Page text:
Former THQ executive Danny Bilson has reflected on his time at THQ, speaking out in a new interview about his belief in the company during the time that he was there, and discussed the company's fall from grace and his responsibly and role (or lack thereof) in the THQ story.
When I left there was no talk of going out of business," Bilson told Eurogamer at GameHorizon.
"There was no talk of that whatsoever. There was a lot of talk of living to fight another day. We had a plan my team and I believed in. My team was determined to fight through the year and carry on. So, whatever happened after I left, I absolutely have no idea, because I wasn't involved. I may get some hearsay here and there, but I also wasn't looking. I was regrouping and figuring out what I wanted to do next."
That's not to say Bilson was blind to the troubles at the company. After all, he presided over the release of a peripheral whose name has become something of a curse word in the industry now: uDraw.
"We had hope, okay," Bilson continued, "But it was a very difficult time. I'm not going to lie. Starting in December, after the uDraw disaster, it became very difficult. We were looking for investment. We were looking for any angle to make it work. We also closed off more things. We did narrow our line-up down after December ."
Bilson left the company in May 2012, and the way he tells it, he'd been out of the loop and completely disengaged when the news of THQ's closure came at the end of the year.
"Listen, when I left a year ago, we didn't see what eventually happened on the horizon," he told GamesIndustry. "I'm not kidding, okay: we knew we were in trouble, but we knew we had a good line-up, and I thought we had enough money put away to support that stuff, finish it, and market it properly. We had a plan to live another day.
"And this is honest, honest, honest: I do not know what happened after I left. No idea. I'm not privy to what went on in there and I didn't try to find out. I needed to move forward. I really wasn't engaged at all, and then the news came in December.
"This was happening to my friends. I felt terrible. I just felt terrible."
Bilson's side of the story has never been told before, and when it came t the appropriation of blame, the timely nature of his departure made him an easy target. Does he think he was made a scapegoat by THQ?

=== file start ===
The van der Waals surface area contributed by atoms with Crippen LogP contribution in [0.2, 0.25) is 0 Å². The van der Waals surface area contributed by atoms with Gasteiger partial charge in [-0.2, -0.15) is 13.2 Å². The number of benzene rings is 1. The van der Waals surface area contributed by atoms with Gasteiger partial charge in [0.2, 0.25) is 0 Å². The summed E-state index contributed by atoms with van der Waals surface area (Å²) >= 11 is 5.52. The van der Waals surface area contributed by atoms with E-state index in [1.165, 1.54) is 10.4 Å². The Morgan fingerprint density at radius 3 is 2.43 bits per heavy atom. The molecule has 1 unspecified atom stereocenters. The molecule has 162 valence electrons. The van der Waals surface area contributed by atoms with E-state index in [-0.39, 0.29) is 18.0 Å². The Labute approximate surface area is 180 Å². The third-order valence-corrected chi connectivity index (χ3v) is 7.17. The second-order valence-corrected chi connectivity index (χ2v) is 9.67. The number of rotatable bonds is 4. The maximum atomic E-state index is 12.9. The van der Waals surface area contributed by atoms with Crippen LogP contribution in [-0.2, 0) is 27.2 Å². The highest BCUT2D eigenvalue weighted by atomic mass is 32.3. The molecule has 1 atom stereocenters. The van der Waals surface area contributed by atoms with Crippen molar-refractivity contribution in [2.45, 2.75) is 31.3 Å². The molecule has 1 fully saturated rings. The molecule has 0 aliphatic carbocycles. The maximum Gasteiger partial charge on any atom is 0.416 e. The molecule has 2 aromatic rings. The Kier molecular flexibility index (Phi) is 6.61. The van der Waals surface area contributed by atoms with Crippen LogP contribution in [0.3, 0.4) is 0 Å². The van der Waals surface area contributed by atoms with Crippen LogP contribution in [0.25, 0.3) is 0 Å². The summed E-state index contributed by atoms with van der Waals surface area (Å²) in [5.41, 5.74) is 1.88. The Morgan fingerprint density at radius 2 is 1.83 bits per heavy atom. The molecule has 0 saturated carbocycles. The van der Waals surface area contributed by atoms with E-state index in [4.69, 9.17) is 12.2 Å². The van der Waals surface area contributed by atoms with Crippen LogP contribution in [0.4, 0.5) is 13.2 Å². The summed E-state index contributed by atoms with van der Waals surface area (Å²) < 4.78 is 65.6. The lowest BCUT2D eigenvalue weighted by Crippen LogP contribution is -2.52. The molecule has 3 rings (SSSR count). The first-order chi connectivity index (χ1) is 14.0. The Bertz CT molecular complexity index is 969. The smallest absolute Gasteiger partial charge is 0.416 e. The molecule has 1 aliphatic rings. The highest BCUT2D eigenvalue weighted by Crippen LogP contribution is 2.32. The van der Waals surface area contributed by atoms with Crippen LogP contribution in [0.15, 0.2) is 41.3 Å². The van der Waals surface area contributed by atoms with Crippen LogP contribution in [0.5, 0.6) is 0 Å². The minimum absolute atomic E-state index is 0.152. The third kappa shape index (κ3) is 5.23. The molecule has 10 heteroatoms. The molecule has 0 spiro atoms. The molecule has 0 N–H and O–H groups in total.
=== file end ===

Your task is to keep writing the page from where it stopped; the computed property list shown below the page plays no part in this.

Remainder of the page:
"I went very quite while other people managed it," he told GII. "That's what an executive does. We move on. I have to count on the fact that the industry people and the journalists who know - the public doesn't matter, because they're not going to influence my next job - but that the people who really know understand what I did and didn't do, and what I'm responsible for and what I'm not. I have to count on the truth.
"Do I take responsibility for being involved in the decline of a company? Absolutely. Will I tell you candidly that it was the hardest job I've every had in my life? Well, it was. But I gave it my best, and I didn't see the end result coming at all. On my watch, we, meaning my team, took [THQ] from one place and got it to another. We made a lot of improvements, but obviously it wasn't enough; it wasn't fast enough and it wasn't good enough. I take responsibility for that.
"I'll tell you exactly what I told my boss when I left: I'm proud of the portfolio my team built under duress; meaning under a company that was constantly re-organising, constantly cutting, cutting, cutting. We made real progress, but we didn't have enough of a cushion to ultimately get through.
"I think that the informed people that were watching the whole thing - press, industry people, engaged fans - had a certain respect for the games that my team was starting to make. That meant a lot to us. My team helped to raise the quality bar at a company that was built on something else entirely."